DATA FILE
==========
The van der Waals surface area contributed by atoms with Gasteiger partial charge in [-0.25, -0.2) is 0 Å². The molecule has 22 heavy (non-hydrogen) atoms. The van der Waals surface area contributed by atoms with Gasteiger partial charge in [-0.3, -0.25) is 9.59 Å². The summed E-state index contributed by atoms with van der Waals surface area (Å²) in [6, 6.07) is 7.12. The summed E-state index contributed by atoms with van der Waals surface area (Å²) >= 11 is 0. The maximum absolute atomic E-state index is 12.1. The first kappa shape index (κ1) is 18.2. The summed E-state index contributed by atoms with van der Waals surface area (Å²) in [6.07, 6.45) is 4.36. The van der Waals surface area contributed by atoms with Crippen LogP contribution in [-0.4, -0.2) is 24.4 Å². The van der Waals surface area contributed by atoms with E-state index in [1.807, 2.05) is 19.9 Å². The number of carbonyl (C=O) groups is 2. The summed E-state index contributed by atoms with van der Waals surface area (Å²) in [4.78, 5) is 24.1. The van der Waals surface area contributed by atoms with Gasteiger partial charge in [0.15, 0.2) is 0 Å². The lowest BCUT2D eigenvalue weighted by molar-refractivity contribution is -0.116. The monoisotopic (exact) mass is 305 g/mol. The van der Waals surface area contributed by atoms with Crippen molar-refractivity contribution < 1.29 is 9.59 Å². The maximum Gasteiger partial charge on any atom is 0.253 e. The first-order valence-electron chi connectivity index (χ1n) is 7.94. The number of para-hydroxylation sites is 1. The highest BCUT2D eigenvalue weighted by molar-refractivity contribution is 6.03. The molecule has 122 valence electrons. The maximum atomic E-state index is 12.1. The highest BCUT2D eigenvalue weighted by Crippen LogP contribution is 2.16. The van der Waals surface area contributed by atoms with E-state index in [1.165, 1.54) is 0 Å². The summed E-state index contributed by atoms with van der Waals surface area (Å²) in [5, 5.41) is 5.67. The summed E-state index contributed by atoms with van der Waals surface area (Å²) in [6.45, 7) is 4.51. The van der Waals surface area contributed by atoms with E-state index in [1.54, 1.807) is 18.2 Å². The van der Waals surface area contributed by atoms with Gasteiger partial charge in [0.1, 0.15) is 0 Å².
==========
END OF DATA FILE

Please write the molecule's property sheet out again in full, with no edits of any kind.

The van der Waals surface area contributed by atoms with Gasteiger partial charge in [-0.25, -0.2) is 0 Å². The molecule has 22 heavy (non-hydrogen) atoms. The van der Waals surface area contributed by atoms with Gasteiger partial charge in [-0.3, -0.25) is 9.59 Å². The summed E-state index contributed by atoms with van der Waals surface area (Å²) in [6, 6.07) is 7.12. The summed E-state index contributed by atoms with van der Waals surface area (Å²) >= 11 is 0. The maximum absolute atomic E-state index is 12.1. The first kappa shape index (κ1) is 18.2. The summed E-state index contributed by atoms with van der Waals surface area (Å²) in [6.07, 6.45) is 4.36. The van der Waals surface area contributed by atoms with Crippen LogP contribution in [-0.4, -0.2) is 24.4 Å². The van der Waals surface area contributed by atoms with E-state index in [1.807, 2.05) is 19.9 Å². The number of carbonyl (C=O) groups is 2. The summed E-state index contributed by atoms with van der Waals surface area (Å²) in [4.78, 5) is 24.1. The van der Waals surface area contributed by atoms with Gasteiger partial charge in [0.15, 0.2) is 0 Å². The lowest BCUT2D eigenvalue weighted by molar-refractivity contribution is -0.116. The monoisotopic (exact) mass is 305 g/mol. The van der Waals surface area contributed by atoms with Crippen molar-refractivity contribution < 1.29 is 9.59 Å². The maximum Gasteiger partial charge on any atom is 0.253 e. The first-order valence-electron chi connectivity index (χ1n) is 7.94. The number of para-hydroxylation sites is 1. The highest BCUT2D eigenvalue weighted by molar-refractivity contribution is 6.03. The molecule has 122 valence electrons. The maximum atomic E-state index is 12.1. The highest BCUT2D eigenvalue weighted by Crippen LogP contribution is 2.16. The van der Waals surface area contributed by atoms with E-state index in [1.165, 1.54) is 0 Å². The summed E-state index contributed by atoms with van der Waals surface area (Å²) in [5, 5.41) is 5.67. The summed E-state index contributed by atoms with van der Waals surface area (Å²) in [6.45, 7) is 4.51. The van der Waals surface area contributed by atoms with E-state index in [1.54, 1.807) is 18.2 Å². The van der Waals surface area contributed by atoms with Gasteiger partial charge in [0.1, 0.15) is 0 Å².